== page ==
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Government Concentrates

August 15, 2005 | A version of this story appeared in Volume 83, Issue 33

DOE advised to rethink grout plan

The Department of Energy should consider postponing its plan to seal 51 underground tanks containing radioactive waste at its Savannah River nuclear weapons facility until more effective waste-removal technologies are developed, according to the National Research Council. Rather than sealing the tanks as soon as the bulk of the waste has been removed, waiting five to 10 years would give DOE time to overcome obstacles to using emerging technologies that could remove more of the residual waste and better immobilize what is left in the tanks, NRC says. After removing most of the radioactive waste, DOE plans to fill the tanks with concrete grout to close most of them permanently. But NRC says the department should not rush to grout all the tanks--"a step that is practically irreversible"--because the small amount of residual waste left in the tanks is unlikely to cause significant contamination of the environment. "DOE should decouple tank waste removal and tank closure actions on a case-by-case basis where there are indications that near-term techniques could become available to remove [wastes] more effectively, safely, or at a lower cost," NRC advises.

Human testing rule violates Congress' intent

EPA has drafted a new 76-page proposal on the controversial issue of testing pesticides and other toxic chemicals on human subjects. The proposed rule, which was submitted on Aug. 1 to the Office of Management & Budget for review, contains some safeguards not included in the previous draft, but violates some of the provisions on human testing that were written into the agency's fiscal 2006 appropriations bill passed on July 26. The draft does establish a human studies review board to decide whether human experiments meet current ethical standards, but it fails to specifically prohibit tests on pregnant women, infants, and children as required by language in the appropriations bill. It also allows EPA to consider studies submitted in the past few years that violate standards set forth in the 2004 National Research Council report on intentional human dosing. This, too, conflicts with congressional language stating that human experiments must be consistent with principles in the NRC report. On Aug. 10, Sen. Barbara Boxer (D-Calif.) wrote to EPA Administrator Stephen L. Johnson, "I see this [proposed] rule as an arrogant response by EPA to congressional direction meant to protect the most vulnerable of our citizens from unethical testing."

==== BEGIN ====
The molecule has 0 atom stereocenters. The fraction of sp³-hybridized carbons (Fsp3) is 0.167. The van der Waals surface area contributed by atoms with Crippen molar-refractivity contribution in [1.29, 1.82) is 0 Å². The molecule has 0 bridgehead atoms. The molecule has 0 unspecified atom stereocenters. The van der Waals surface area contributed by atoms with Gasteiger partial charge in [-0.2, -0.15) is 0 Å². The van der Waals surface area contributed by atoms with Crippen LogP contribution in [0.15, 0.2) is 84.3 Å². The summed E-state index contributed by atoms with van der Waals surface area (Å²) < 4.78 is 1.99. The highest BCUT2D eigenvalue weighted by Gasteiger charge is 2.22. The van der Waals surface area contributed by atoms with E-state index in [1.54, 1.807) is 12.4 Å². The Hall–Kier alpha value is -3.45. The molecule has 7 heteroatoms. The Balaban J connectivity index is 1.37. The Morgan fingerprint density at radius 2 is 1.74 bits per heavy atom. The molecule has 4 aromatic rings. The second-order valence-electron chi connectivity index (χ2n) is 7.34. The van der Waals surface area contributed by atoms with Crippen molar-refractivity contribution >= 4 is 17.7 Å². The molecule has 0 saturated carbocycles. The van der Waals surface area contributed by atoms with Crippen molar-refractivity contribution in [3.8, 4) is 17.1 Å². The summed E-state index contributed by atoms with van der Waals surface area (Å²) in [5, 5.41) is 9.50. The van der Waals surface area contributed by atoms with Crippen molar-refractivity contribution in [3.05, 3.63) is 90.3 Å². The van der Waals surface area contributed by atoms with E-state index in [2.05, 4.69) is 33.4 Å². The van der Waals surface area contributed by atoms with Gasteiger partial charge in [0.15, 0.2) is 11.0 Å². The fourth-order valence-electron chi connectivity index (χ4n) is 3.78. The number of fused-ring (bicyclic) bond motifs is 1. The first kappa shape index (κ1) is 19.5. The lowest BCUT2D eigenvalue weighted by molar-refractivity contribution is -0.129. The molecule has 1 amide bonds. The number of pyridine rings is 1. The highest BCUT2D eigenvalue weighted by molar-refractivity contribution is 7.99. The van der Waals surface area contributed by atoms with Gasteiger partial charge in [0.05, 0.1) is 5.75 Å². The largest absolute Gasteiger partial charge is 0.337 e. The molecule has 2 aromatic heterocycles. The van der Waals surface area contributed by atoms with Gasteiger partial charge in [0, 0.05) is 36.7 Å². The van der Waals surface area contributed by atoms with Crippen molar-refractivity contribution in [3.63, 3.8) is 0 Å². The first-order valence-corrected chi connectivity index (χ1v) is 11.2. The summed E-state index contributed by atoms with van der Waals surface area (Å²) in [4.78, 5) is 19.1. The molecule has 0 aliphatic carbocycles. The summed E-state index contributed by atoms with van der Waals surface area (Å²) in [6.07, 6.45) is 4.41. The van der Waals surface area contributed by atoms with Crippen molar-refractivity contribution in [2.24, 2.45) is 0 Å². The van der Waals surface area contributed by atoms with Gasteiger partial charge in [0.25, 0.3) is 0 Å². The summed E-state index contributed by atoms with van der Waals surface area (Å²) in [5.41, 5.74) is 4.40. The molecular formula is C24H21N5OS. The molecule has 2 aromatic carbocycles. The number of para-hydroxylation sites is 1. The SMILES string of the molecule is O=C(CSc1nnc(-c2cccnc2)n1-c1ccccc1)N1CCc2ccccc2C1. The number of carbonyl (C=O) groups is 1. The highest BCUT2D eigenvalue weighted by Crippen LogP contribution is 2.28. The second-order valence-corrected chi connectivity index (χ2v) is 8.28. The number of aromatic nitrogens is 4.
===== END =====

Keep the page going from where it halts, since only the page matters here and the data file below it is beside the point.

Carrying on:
NAFTA rejects Methanex claims